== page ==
Beyond a Big Backyard

A new trend: housing built (or remodeled) with the family pet in mind.


Watch just a few episodes of House Hunters on HGTV, and you’ll start hearing a particular refrain repeated by the show’s narrator from one episode to the next: “On the couple’s ‘must-have’ list, a big back yard for Max” [or Bella, or Trixie]. That’s right. Along with a double vanity in the master bathroom ensuite, open-concept living with no wall between kitchen and family room, and “proximity to downtown,” young couples spending hundreds of thousands of dollars on their first home together are making clear that adequate space for the dog to play outdoors is a non-negotiable. In fact, one in three pet-owning clients will refuse to make an offer on a house because it is not ideal for their animal, according to real estate agents responding to a survey by the National Association of Realtors.

It’s not surprising when you consider that the average age of first-time home buyers is the early 30s, and just under 50 percent of people in that demographic own a dog. The demand for dog-friendly yards is only going to increase. Among 18- to 24-year-olds, dog ownership rises to almost 60 percent.

But what has started as a demand for outside space for pet dogs is quickly mushrooming into an insistence on dog-friendly homes in general — even dog-friendly communities. Indeed, according to that same survey conducted by the National Association of Realtors, 81 percent of people (that’s four out of five, folks) take animal-related considerations into mind when buying their next home or remodeling their current one. Here’s a look at the trend. As writer Marilyn Lewis first showed in an article on a site called, it goes well beyond building a fence around the perimeter of the backyard or installing laminate flooring.


How many times have you knocked the water out of your dog’s bowl while trying to step over to the kitchen sink, or to the coat pegs near the back door, and had to stop what you were doing to sop up the mess? How many times a day do you have to step around square footage you can’t use because your dog’s food — or bed, or crate — is in the way? Across the country, home builders have been fashioning a solution to the space crowding. They are creating feeding stations and dog beds that are right where the action is, just how dogs like it, but tucked where lower cabinetry usually goes so that the dog’s accouterments are not underfoot. That is, in lieu of a little more storage space for kitchen paraphernalia, there’s a cut-out that fits bowls or resting spots.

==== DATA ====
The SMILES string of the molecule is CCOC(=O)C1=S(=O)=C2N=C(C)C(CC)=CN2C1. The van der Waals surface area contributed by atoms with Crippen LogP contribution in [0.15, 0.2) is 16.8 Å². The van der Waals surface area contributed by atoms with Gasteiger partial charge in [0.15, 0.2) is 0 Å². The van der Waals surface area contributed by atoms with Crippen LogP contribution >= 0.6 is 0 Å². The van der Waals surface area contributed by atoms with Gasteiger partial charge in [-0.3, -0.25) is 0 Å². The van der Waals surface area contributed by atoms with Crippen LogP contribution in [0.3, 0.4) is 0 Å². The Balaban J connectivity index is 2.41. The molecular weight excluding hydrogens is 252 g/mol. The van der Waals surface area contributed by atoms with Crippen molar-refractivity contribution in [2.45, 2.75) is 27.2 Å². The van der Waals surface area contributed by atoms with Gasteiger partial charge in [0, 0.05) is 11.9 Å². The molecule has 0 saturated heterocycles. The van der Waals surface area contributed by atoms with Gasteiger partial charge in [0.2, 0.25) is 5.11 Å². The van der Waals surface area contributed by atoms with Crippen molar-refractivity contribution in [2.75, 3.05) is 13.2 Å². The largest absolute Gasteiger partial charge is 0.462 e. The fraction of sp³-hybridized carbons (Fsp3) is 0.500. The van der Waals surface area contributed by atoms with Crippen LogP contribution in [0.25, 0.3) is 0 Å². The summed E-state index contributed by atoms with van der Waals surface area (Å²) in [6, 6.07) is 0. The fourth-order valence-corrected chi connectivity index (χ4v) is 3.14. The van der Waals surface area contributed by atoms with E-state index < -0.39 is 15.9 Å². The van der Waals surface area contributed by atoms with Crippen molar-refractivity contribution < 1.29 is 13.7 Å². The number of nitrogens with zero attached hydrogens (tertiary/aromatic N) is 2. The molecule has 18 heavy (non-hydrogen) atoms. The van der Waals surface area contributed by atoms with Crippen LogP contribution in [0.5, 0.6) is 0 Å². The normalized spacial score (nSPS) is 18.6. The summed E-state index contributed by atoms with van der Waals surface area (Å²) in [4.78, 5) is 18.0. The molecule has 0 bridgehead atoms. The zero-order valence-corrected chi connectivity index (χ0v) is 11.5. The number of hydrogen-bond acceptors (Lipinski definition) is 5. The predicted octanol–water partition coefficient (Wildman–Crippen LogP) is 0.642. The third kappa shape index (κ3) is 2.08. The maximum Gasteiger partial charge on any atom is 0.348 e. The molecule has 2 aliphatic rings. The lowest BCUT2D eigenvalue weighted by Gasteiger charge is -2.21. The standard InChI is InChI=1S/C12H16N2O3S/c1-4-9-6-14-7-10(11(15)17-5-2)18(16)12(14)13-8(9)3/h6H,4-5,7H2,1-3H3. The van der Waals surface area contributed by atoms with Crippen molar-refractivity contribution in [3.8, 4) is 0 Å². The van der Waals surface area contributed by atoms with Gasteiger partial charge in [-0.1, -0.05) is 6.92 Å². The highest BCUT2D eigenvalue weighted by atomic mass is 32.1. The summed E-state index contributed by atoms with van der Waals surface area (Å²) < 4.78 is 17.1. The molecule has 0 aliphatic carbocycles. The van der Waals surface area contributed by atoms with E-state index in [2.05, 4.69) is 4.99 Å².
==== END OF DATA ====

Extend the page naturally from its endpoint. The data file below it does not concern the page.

Who comes up with these ideas? Interior designers with dogs, of course! Susan Cracraft is one of them. The vice president of design at the Watertown, Massachusetts-based Interiology Design Company (where four of the six employees are dog owners), she designed a tucked-under-a-cabinet feeding station for her goldendoodle, Elway, who is perfectly happy with the arrangement. Another space-saving solution Ms. Cracraft has come up with: an enclosed dog den in the usually empty and unused triangular space under the stairs.

Interiology president Mark Haddad wishes he had the foresight to incorporate these kinds of features into his own home when he remodeled his kitchen three years before getting a dog. “I realize the value of it now,” he says, and mentions that people are starting to install dog feeding and sleeping areas even before they get a dog. They’re “doing it in a very planned way,” he says.

Design/build remodeler Ken Perrin, who owns Artistic Renovations in the Cleveland, Ohio, suburb of Seven Hills, says that designs with dogs in mind often double as designs with people in mind, mentioning a dog wash in the mudroom as one example. “If you’re out in the garden and are muddy all the time,” he says, “you can wash off your boots when you come in. The grandkids can wash off their own boots. And since the threshold is low, you’re not lifting a dog or a small child over a tub; it’s easy on your back. So it’s good for everybody,” not just the dog.

In one instance, he says, rather than putting the washer and dryer right next to the dog tub, which would have made sense because of plumbing connections, a doggie bed under a cabinet was nudged in between them. “The dog loves the vibration of the washer/dryer right next to the bed,” Mr. Perrin says. The owner wanted to accommodate that feeling of extra coziness the dog so appreciates.